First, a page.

Confidence is built on praise, and your children are always seeking your encouragement. Let them know how proud they make you by showing a real interest in their progress and achievements. Listen carefully and pay attention to the things they enjoy, and let them know how important they are to you. Children flourish in a positive environment, and they love nothing more than getting a thumbs up and a ‘well done’ from you!
Help them to practise to build their confidence
One of the most common problems we see as music teachers is children that don’t know how to practise. We set them work to do each week, but spend the majority of the next lesson recapping and revisiting ideas taught previously. Here’s how you can help:
- Show an interest in their learning. Children are always eager to please. If they know that you are keen to hear their latest piece, they will practise it until they know it will impress you
- Set aside times to practise. Children need help to structure their time. It’s no good telling them they need to do more practise, if they do not know when to practise. Little and often is the best approach – try to do 10 minutes every morning after breakfast, or 15 minutes in the evening before they can play on the iPad
- Read their teacher’s notes. Most teachers will give detailed instructions of what needs to be practised. Help your child to work methodically through the list – not just focusing on the thing they enjoy the most, or find the easiest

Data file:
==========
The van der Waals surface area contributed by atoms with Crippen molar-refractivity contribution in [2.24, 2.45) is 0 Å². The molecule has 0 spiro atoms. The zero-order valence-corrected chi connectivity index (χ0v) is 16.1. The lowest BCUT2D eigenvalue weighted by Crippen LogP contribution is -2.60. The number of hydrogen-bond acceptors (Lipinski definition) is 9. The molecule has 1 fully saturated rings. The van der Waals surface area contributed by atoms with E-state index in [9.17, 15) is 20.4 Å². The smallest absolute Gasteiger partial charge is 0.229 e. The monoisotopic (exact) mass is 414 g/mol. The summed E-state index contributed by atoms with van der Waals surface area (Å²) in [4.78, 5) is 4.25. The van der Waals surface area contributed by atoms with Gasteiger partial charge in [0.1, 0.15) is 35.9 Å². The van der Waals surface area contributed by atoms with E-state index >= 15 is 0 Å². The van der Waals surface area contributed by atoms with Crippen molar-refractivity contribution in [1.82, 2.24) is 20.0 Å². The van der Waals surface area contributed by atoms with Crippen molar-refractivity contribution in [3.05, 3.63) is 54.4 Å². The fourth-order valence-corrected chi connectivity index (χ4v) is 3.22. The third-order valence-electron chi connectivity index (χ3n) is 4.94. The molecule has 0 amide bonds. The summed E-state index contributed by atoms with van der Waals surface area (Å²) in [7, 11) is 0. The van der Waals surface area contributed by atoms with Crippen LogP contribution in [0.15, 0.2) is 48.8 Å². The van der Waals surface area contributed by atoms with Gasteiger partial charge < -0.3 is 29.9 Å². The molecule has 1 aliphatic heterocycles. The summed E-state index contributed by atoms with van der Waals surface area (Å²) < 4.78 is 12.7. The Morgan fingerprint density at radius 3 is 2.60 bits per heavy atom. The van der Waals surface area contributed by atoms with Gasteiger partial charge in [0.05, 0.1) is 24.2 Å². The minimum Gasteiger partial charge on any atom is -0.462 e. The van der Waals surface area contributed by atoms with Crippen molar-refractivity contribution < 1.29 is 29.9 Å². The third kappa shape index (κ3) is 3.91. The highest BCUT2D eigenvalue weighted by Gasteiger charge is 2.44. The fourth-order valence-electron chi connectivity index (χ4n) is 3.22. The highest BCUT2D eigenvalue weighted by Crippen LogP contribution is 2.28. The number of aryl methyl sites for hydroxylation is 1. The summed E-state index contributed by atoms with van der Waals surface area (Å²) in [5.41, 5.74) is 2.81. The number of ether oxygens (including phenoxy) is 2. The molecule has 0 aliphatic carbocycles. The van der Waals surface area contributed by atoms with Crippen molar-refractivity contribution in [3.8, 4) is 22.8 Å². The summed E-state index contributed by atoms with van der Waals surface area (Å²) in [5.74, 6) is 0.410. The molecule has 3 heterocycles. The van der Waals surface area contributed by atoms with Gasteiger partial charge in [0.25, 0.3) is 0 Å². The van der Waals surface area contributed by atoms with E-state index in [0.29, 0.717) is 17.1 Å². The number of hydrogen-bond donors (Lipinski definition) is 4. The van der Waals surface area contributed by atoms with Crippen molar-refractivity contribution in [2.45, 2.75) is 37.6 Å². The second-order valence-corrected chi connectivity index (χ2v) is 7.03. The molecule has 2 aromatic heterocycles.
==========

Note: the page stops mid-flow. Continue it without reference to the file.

- Ask their teacher for feedback about how effective their practise is, and if there’s anything they need to practise more
- Look on Youtube for the pieces your child is practising. Listening to other people playing them can provide lots of inspiration and motivation for them!
Support them in performance
- Ask them to put on a concert for you at home, and always attend their school assemblies
- If they are given the chance to play in a band, say yes
- If they are offered a slot in a Christmas concert, be sure to agree
- And if they’re encouraged to enter an exam or competition, be behind them all the way
Having something to work towards and make them a little nervous can do wonders for their confidence. Overcoming nerves to perform in front of people can feel wonderfully liberating, and therefore give them such a brilliant sense of achievement. For tips on overcoming performance nerves, click here. Clap and cheer when they put their hearts into a performance.
Following all 10 steps will create a home that is full of music and laughter!
Sing like nobody’s listening, dance like nobody’s watching, and enjoy every moment making musical memories with your children.
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